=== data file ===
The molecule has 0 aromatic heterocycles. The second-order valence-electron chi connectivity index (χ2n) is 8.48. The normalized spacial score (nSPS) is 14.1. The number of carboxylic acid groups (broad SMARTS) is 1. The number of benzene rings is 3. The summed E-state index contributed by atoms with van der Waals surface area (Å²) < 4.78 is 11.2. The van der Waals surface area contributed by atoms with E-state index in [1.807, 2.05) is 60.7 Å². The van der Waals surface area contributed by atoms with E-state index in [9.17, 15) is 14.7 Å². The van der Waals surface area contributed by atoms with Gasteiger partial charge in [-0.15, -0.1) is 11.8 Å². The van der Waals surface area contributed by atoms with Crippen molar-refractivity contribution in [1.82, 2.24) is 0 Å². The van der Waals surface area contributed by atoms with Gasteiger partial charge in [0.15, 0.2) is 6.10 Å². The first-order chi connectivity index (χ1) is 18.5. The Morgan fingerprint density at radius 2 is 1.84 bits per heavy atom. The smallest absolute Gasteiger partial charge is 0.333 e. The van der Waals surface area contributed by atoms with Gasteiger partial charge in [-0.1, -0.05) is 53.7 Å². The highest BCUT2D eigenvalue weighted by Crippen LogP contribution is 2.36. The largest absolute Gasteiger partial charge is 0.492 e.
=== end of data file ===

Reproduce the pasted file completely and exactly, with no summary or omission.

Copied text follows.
The molecule has 0 aromatic heterocycles. The second-order valence-electron chi connectivity index (χ2n) is 8.48. The normalized spacial score (nSPS) is 14.1. The number of carboxylic acid groups (broad SMARTS) is 1. The number of benzene rings is 3. The summed E-state index contributed by atoms with van der Waals surface area (Å²) < 4.78 is 11.2. The van der Waals surface area contributed by atoms with E-state index in [1.807, 2.05) is 60.7 Å². The van der Waals surface area contributed by atoms with E-state index in [9.17, 15) is 14.7 Å². The van der Waals surface area contributed by atoms with Gasteiger partial charge in [-0.15, -0.1) is 11.8 Å². The van der Waals surface area contributed by atoms with Crippen molar-refractivity contribution in [1.82, 2.24) is 0 Å². The van der Waals surface area contributed by atoms with Gasteiger partial charge in [0.15, 0.2) is 6.10 Å². The first-order chi connectivity index (χ1) is 18.5. The Morgan fingerprint density at radius 2 is 1.84 bits per heavy atom. The smallest absolute Gasteiger partial charge is 0.333 e. The van der Waals surface area contributed by atoms with Gasteiger partial charge in [-0.1, -0.05) is 53.7 Å². The highest BCUT2D eigenvalue weighted by Crippen LogP contribution is 2.36. The largest absolute Gasteiger partial charge is 0.492 e.